Many of you, dear readers, have been following my seven-year journey to first write, find a publisher and then promote my book, The Chlorine Revolution: Water Disinfection and the Fight to Save Lives. The book was released on April 1, and 30 days later, there is much to report. My publisher, the American Water Works Association (AWWA) has been doing a lot of traditional marketing using their usual methods, but I knew that I would have to do some marketing on my own if I wanted the book to become known beyond the water community. I have focused on a two-pronged strategy for bringing the book to the attention of the reading public. First, I have created a fairly significant web/social media presence, which I will talk about in another blog later this month. Secondly, I have made a big effort to book speaking engagements to spread the word.
As of today, I have given talks on the book or had book signings at five locations. As noted on the linked table, I have 13 more to go. It has taken a lot of work and a lot of help from friends and colleagues to put together the speaking schedule. So far, some of the events have been successful and others not so much. However, there was no real way of knowing ahead of time what would work.
How do I gauge success for one of these events? All of the events so far have been successful in one way or another. A couple have been terrific in all categories. What I have been striving to do is get the word out to the water community (my target audience) but also to reach a broader audience of people who are interested in water and the history of technology.
I just returned from a trip to Pennsylvania, which was a big success. I spoke twice at the spring conference of Pennsylvania Section of AWWA. The conference was held in Hershey, PA, which is always a lot of fun to visit. Spring was busting out all over Pennsylvania—the forsythia was blooming, I could see dogwood blooming in the forests and I swear that I could see the tulip flowers opening before my eyes. Perhaps I should have titled this article “Springtime in Pennsylvania.”
My two talks at the conference were well received and I met some old friends who I had not seen in many years. I sold a few books, but that is not the main reason I am doing all of this. Just being there created a lot of buzz among the Pennsylvania water community, and many more people heard about the circumstances surrounding the first use of chlorine in a drinking water supply in the U.S. In truth, that is what I am trying to do—spread the word. Except for authors who sell millions of books, people rarely make much money selling the books they write. As one wise person said, “I could have made more money babysitting.”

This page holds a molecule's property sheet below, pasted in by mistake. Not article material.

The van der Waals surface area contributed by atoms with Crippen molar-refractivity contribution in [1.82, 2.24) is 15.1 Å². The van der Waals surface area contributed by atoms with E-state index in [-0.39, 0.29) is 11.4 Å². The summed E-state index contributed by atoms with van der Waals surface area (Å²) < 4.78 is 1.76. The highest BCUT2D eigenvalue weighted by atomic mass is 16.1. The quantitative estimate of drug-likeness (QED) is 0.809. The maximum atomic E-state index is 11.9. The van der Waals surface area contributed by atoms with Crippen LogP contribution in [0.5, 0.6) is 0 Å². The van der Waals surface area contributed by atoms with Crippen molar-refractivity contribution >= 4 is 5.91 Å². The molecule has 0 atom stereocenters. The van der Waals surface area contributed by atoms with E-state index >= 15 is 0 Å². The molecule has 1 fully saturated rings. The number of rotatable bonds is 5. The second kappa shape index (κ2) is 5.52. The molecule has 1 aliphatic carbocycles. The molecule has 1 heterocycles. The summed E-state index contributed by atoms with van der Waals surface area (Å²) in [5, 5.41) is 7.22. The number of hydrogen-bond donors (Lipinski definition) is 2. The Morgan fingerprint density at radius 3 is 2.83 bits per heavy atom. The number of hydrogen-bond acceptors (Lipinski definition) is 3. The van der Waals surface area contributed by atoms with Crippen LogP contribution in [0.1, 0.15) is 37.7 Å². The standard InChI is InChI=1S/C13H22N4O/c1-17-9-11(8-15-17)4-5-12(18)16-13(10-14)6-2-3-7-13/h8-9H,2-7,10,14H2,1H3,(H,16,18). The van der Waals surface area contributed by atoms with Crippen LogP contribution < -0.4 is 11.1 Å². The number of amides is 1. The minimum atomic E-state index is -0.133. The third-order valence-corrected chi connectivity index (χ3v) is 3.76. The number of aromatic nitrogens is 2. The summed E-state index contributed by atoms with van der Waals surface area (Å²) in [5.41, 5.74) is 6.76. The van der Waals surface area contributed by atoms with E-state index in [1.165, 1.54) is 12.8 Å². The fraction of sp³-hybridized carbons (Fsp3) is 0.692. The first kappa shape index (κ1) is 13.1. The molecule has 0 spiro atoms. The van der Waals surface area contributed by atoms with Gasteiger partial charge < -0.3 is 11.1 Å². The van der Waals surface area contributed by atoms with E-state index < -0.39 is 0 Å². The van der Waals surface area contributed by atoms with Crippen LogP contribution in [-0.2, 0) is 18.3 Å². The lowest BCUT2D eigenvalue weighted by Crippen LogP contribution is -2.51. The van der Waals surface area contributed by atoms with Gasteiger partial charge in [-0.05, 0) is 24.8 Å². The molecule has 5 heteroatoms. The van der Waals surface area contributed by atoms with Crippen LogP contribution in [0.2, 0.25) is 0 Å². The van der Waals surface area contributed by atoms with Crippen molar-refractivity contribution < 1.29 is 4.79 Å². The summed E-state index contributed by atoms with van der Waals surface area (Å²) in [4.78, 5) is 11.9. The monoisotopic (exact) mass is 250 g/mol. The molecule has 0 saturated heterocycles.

The book launch party that I had at my house last Sunday was spectacular. Over 70 friends showed up. There was fruit, cheese and wine for the attendees. I read an abridged version of the first chapter of the book (see the video on YouTube). I sold a bunch of books. But, mostly this was a party to celebrate the official launch of the book and talk to old friends. Most of these friends were not part of the water community. Several of them bought books, and I have already heard that they are really enjoying the read. What more could an author ask? My water friends were there in force. Folks that I worked with at the Metropolitan Water District of Southern California and at McGuire Environmental Consultants, Inc. were well represented. Good fun.
It is next weekend and beyond that I am really excited about—four days of springtime in New Jersey. On Friday I fly to Newark, NJ for four whirlwind days of talks, signings and ceremonies. The main events in The Chlorine Revolution take place in northern New Jersey and I have planned a number of events to spread the word in that area. Saturday, May 4, I am speaking to the Passaic County Historical Society at Lambert Castle. As you might expect from the organization name, the attendees will be interested in the history of the area. Sunday, we will be unveiling a grave monument to Dr. John L. Leal who had been buried in an unmarked grave for 98 years. Some of his descendants will attend the event. Monday, I speak at a half-day seminar sponsored by the New Jersey Section of AWWA that will explore the importance of disinfection. Finally, on Tuesday, I will speak at the Passaic County Community College to a bunch of students interested in science and technology—my favorite audience.
Once again, I do not know how these events will turn out. I have done all of the footwork planning these talks. Now, I will just show up and do my best and try not to focus on any specific results. If nothing else, I will see a lot of blooming forsythia.